hikma was born from the desire to reintroduce personal and collective rituals into your lifestyle. We understand the tradition and science of pure botanicals—and how to formulate them for a better way of living. Inspired by both knowledge and legacy, hikma’s products are expertly developed in small batches with formulations that are stripped back to the basics—allowing those all-natural ingredients to take center stage.
Common name: Hibiscus, roselle, Sudanese tea, red tea, Jamaica sorrel
Arabic name: كركدية
Parts Used: Calyces
Taste: Astringent, sour.
Energy: Cooling, drying.
Native To: North Africa, Southeast Asia.
Geographic Distribution: Tropical and subtropical regions throughout world.
Botanical Description: Hibiscus sabdariffa has large flowers that can be a variety of colors (typically ranging from yellow to white to pink) with a reddish-purple center. The flowers are up to 4 inches in diameter. The calyx, which is the outermost whorl of the flower, consists of dark red sepals that become fleshy and fruit-like after the flower is done blooming. The calyx protects a light green to brown ovoid fruit as it develops and matures. The erect shrub is up to 8 feet tall and has 3-7 lobed palmate leaves arranging alternately on the branching reddish stems. Hibiscus grows from a long taproot.
History and folklore: The luscious calyces are harvested and used fresh or dried to make tea, tincture, glycerite, syrup, infused honey, or jams. Hibiscus tea is a beloved drink in many cultures throughout the world, often prepared sweetened and with cinnamon, cloves, nutmeg, ginger, lemon juice, or mint. It is called sorrel in the Carribbean, agua de Jamaica in Latin America, karkade in north Africa, Italy, and Russia, arhul ka phool in India, and sour tea in Iran. Traditionally, hibiscus calyces have been used throughout the world as the aforementioned beverages as “refrigerants” to cool the body; in Egypt as a diuretic and for cardiac and nerve diseases; in North Africa for coughs and sore throats; in Europe for colds and upper respiratory tract congestion, sleeplessness and as a laxative and diuretic; and in Iran for hypertension
Uses: Hibiscus is high in vitamin C. It contains plant acids (oxalic, malic, hibiscic, and citric) responsible for the tart flavor, anthocyanins, mucilaginous polysaccharides, anti-inflammatory polyphenols, flavonoids, and minerals such as iron, phosphorus, calcium, magnesium, aluminum, magnesium, sodium, and potassium. It is rich in antioxidants. The sour, astringent, cooling nature of hibiscus help to cool and regulate the body’s temperature as well as tone and cool irritated tissue and mucus membranes throughout the digestive tract and genitourinary system. This is particularly indicated in the case of overheated states and inflammation in the body, such as irritation in the liver, stomach, bladder, urinary tract, uterus, or colon. Hibiscus is also clearing, helping to move stuck mucus and energy throughout the digestive system, lungs, circulatory system, and reproductive system. Due to its high vitamin C and antioxidant content, hibiscus helps strengthen the immune system and acts as an immunostimulant to help fight off colds and infections. Its antioxidants keep our cells healthy, while its ability to help stuck mucus to flow helps alleviate congestion in the respiratory system. Hibiscus is purported to support cardiovascular health, reducing and maintaining healthy blood pressure and cholesterol levels. Hibiscus is an ally for the urinary system, as well. Hibiscus is a great plant for prevention of urinary tract infections (UTIs) due to its antibacterial activity and for treatment of bladder infections. Due to its diuretic action, hibiscus is helpful for prevention of uric acid buildup. Hibiscus is an ally for the reproductive system as well. It is balancing to hormones, its astringent nature is useful for regulating menstrual flow and checking excessive bleeding, and its antispasmodic action helps relieve menstrual cramps. On an energetic level, hibiscus is a very sensual, pleasureful plant, its diuretic properties encouraging movement and release in the sacral region while its pleasureful nature helps one open to intimate connection and receiving.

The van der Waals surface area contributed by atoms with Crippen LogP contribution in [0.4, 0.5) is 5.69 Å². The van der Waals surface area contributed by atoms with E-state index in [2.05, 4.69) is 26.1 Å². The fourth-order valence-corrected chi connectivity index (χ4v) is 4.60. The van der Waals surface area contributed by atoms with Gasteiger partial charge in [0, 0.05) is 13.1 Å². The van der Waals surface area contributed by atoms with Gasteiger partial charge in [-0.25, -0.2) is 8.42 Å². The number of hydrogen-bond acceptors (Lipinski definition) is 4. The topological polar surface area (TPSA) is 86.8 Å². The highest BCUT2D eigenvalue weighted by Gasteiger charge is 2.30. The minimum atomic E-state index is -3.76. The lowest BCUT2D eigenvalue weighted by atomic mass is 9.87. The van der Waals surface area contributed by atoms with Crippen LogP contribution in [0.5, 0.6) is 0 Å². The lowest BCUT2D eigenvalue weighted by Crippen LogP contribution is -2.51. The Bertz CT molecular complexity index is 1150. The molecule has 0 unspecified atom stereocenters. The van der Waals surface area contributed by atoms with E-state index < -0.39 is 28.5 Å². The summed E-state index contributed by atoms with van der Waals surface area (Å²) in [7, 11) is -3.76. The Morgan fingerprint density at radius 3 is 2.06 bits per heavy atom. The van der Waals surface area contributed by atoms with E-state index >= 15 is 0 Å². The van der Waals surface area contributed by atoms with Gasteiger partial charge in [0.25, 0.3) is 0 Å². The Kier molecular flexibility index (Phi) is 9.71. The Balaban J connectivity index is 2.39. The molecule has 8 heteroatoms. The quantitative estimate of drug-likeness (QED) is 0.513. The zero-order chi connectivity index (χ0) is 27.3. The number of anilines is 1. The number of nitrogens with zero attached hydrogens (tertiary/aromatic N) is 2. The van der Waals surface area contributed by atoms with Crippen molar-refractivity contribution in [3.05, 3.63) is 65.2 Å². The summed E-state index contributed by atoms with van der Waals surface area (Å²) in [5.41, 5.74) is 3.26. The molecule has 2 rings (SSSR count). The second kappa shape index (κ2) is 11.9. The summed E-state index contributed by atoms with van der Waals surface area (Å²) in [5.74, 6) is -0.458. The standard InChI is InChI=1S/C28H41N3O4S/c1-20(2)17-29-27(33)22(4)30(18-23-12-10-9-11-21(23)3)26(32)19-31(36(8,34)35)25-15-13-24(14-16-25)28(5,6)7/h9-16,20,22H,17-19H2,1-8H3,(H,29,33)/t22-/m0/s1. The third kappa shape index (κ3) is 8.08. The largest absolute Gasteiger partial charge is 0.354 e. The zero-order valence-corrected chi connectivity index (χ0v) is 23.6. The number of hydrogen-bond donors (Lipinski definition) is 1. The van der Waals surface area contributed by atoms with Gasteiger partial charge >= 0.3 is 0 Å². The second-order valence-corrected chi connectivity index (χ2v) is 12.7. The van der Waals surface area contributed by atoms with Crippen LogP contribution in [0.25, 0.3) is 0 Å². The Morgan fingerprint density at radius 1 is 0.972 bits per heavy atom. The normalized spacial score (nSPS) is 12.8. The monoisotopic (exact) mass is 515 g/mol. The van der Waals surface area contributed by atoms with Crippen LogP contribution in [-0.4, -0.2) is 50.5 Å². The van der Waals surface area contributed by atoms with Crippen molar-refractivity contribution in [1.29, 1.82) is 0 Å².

Safety: Hibiscus sabdariffa is considered safe. Extremely high doses of the extract could be toxic to the liver. Hibiscus should be avoided during pregnancy as there are some reports of it stimulating menstruation.